It's also important to make patients aware that non-branded or "house brand" artificial tears may be preserved with BAK.

The adverse affects of BAK on the ocular surface are well characterized. Histopathologically, they include an increase in inflammatory mediators, reduction in goblet cell density and increased cellular apoptosis. Clinically, this negatively impacts tear film function and leads to symptomatic OSD.7

Michael Horsley, MD, and Malik Kahook, MD, conducted a study in which they switched patients from latanoprost (Xalatan, Pfizer) to Travatan Z (Alcon).8 Patients in this study were on monotherapy Xalatan and had an abnormal tear breakup time and OSDI. After 2 months on Travatan Z, their tear film breakup time increased from 2 to 6 seconds and the OSDI scores improved from moderate dry eye to mild dry eye. This is a quality-of-life improvement equating to a 10-point improvement on the OSDI, which is significant.

For those glaucoma patients on multiple topical medications, reducing the BAK load by utilizing combination products can be helpful. For instance, utilizing combination products such as a beta-blocker and a carbonic anhydrase inhibitor or a beta-blocker and an alpha-agonist. Utilizing combination agents in selected patients, allows them to step down from 4 drops a day to 2, which is beneficial in terms of reducing BAK load and increasing the likelihood of compliance.

Figure 2. Patient with prior trabeculectomy with OSD and superior limbal stem cell deficiency.

It's also necessary to review systemic medications and inquire about any recent additions or changes. For instance, if the patient has recently started an oral antihistamine or sleep medication, this can tip the scale toward symptomatic dry eye. In such situations, I also check with the patient's primary doctor or allergist to see if there are less drying alternatives available.

If a patient presents with severe dry eye on multiple topical glaucoma and OSD medications, I may discontinue all topical medications with the exception of preservative-free tears and even consider a brief course of oral carbonic anhydrase inhibitors under the direction of one of my glaucoma colleagues. The patient will typically note an immediate benefit. I then discontinue the oral glaucoma medications and add topical glaucoma and OSD medications in a stepwise fashion over several weeks or months with the goal of limiting BAK-exposure.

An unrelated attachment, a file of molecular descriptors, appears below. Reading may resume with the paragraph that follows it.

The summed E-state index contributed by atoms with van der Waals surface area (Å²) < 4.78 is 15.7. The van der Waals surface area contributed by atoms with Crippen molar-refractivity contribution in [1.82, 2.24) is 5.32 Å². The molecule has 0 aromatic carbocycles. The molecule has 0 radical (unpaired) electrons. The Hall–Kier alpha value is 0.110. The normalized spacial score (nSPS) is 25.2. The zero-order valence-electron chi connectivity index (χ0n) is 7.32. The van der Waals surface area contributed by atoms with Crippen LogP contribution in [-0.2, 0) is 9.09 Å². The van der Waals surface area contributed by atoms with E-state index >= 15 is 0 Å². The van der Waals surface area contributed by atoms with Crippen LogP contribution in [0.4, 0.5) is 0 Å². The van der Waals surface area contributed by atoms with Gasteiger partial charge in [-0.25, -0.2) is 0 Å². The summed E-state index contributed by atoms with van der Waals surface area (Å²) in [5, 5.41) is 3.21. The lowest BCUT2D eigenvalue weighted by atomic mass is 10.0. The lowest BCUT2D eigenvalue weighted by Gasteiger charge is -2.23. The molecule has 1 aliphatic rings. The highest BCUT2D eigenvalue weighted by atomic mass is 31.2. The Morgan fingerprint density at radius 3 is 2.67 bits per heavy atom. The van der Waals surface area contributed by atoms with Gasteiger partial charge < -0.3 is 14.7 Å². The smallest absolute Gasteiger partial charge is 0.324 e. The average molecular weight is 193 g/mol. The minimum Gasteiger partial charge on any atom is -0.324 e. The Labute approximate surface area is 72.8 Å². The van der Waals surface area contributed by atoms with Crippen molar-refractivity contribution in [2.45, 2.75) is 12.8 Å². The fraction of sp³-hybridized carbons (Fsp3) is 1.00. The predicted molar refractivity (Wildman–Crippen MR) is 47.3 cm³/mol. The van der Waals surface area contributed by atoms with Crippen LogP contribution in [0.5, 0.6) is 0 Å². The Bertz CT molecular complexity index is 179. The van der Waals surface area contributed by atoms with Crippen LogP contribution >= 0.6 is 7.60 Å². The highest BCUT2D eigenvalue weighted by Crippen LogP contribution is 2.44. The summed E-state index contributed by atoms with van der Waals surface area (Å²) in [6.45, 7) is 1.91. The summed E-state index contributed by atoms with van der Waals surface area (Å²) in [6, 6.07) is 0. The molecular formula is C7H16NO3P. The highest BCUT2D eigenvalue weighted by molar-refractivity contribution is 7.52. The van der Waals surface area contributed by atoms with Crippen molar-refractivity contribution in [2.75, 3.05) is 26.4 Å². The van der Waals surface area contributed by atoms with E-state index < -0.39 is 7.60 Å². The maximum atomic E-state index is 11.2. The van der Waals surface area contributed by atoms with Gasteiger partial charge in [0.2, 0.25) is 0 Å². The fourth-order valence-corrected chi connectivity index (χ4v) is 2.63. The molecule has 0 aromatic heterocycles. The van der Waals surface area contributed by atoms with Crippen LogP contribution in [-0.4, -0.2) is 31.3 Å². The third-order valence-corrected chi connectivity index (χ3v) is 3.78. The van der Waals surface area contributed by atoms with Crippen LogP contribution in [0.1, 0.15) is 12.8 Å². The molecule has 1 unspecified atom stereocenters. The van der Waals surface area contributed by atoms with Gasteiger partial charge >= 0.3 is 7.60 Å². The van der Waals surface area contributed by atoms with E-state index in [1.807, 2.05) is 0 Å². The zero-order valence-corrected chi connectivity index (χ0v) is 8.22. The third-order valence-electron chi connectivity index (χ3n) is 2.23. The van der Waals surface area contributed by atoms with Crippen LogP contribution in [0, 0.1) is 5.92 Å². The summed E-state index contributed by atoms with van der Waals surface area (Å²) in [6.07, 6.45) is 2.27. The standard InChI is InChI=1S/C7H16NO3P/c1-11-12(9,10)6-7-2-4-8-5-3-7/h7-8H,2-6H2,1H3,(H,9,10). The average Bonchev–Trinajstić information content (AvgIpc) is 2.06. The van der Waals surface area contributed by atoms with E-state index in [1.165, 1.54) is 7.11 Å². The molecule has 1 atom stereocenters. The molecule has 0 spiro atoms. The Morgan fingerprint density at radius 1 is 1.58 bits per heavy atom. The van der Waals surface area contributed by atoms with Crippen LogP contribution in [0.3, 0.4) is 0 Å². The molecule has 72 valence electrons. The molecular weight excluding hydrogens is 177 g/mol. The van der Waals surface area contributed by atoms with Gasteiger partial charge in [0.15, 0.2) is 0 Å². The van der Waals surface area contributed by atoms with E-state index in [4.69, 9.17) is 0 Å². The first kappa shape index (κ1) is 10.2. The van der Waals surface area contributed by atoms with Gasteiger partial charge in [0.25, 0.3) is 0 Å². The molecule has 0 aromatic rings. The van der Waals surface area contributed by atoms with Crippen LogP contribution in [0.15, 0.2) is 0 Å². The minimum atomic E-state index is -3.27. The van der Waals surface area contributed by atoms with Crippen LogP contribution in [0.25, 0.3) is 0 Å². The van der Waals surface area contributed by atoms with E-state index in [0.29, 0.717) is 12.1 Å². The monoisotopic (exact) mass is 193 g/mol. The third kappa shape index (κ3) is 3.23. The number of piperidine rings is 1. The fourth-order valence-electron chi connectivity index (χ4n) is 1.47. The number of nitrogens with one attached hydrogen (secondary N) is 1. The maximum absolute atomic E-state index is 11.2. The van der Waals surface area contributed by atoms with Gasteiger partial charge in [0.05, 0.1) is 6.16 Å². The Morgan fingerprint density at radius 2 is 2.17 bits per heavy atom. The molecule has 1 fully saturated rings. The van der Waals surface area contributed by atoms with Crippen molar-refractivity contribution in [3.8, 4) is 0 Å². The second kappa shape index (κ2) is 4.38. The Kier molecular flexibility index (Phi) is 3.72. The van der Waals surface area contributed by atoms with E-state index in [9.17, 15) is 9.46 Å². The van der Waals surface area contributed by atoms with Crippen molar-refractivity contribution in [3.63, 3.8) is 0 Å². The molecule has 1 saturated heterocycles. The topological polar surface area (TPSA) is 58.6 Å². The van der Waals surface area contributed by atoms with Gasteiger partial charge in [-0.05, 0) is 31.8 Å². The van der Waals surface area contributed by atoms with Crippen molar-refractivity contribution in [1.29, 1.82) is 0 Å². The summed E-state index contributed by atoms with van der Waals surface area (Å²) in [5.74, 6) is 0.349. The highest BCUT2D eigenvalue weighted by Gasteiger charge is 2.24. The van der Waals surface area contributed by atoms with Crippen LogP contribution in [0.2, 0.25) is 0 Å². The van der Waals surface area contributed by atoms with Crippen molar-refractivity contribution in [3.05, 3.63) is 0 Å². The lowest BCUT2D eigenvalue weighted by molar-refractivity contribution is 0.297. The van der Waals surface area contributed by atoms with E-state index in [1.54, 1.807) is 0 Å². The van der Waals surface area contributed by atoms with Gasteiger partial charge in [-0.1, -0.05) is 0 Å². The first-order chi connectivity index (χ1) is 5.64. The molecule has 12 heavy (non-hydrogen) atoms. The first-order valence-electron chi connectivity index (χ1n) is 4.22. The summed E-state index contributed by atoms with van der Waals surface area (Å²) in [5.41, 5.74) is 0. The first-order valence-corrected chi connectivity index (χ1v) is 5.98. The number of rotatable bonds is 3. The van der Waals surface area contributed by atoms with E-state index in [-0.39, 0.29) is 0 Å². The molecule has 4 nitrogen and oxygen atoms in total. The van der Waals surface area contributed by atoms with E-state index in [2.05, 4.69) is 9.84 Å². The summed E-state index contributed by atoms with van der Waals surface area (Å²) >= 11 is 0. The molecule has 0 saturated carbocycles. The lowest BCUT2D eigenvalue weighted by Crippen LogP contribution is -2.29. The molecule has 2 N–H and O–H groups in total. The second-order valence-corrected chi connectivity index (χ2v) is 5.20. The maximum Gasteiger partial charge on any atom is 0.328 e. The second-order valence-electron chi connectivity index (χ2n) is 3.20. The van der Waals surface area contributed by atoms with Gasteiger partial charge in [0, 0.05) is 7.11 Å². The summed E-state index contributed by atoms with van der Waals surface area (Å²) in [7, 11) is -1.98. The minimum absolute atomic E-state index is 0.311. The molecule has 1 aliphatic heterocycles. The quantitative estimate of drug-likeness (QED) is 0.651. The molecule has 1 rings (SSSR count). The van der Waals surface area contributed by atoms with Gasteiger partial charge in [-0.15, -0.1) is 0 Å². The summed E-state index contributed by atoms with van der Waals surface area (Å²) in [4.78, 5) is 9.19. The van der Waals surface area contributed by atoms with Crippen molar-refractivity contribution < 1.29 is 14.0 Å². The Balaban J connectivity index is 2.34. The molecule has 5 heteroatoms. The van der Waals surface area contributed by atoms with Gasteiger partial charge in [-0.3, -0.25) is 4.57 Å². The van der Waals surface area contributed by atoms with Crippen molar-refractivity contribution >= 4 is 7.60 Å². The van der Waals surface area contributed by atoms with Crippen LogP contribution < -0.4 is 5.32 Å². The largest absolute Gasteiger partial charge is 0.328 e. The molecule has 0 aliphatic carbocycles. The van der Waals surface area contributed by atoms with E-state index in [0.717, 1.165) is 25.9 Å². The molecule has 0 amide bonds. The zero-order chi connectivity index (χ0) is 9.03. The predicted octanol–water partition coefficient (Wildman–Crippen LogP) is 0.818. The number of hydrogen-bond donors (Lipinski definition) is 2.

In treating glaucoma patients who already are taking several medications, it's essential to use the best treatment for their OSD and find a regimen that will encourage patient compliance.

BAK-related ocular surface complications are somewhat like second-hand smoke. They may not affect everyone immediately or in the same way, but over time, complications can, and do, develop. Regardless of the class of medication, be it topical glaucoma medication or artificial tears, utilizing BAK-free topical medications is the best practice whenever possible.


Clark Springs, MD, is an assistant professor of ophthalmology at Indiana University Medical Center in Indianapolis and director of Cornea and Refractive Surgery.

References

1. Leung EW, Medeiros FA, Weinreb RN. Prevalence of ocular surface disease in glaucoma patients. J Glaucoma. 2008;17:350-355.
2. Fechtner RD, Godfrey DG, Budenz D, Stewart J, Stewart WC, Jasek MC. Prevalence of ocular surface complaints in patients with glaucoma using topical intraocular pressure-lowering medications. Cornea. 2010;29:618-621.
3. Rossi G, Pasinetti GM, Tinelli C, Milano G, Bianchi PE. Dry eye related quality of life in glaucoma patients. Program and abstracts of the World Glaucoma Congress 2009; July 8-11, 2009; Boston, Massachusetts. Abstract P023.
4. Schiffman RM, Walt JG, Jacobsen G, Doyle JJ, Lebovics G, Sumner W. Utility assessment among patients with dry eye disease. Ophthalmology. 2003; 110:1412-1419.
5. Miljanovic B, Dana R, Sullivan DA, Schaumberg DA. Impact of dry eye syndrome on vision-related quality of life. Am J Ophthalmol. 2007;143:409-415.
6. Nelson DJ, Helms H, Fiscella R, Southwell Y, Hirsch JD. A new look at dry eye disease and its treatment. Adv Ther. 2000;17:84-93.
7. International Dry Eye Workshop. 2007 report of the International Dry Eye Workshop (DEWS). Ocular Surf. 2007;5: 75-200, 2007.
8. Horsley MB, Kahook MY. Effects of prostaglandin analog therapy on the ocular surface of glaucoma patients. Clin Ophthalmol. 2009;3:291-295.


Optometric Management, Issue: November 2010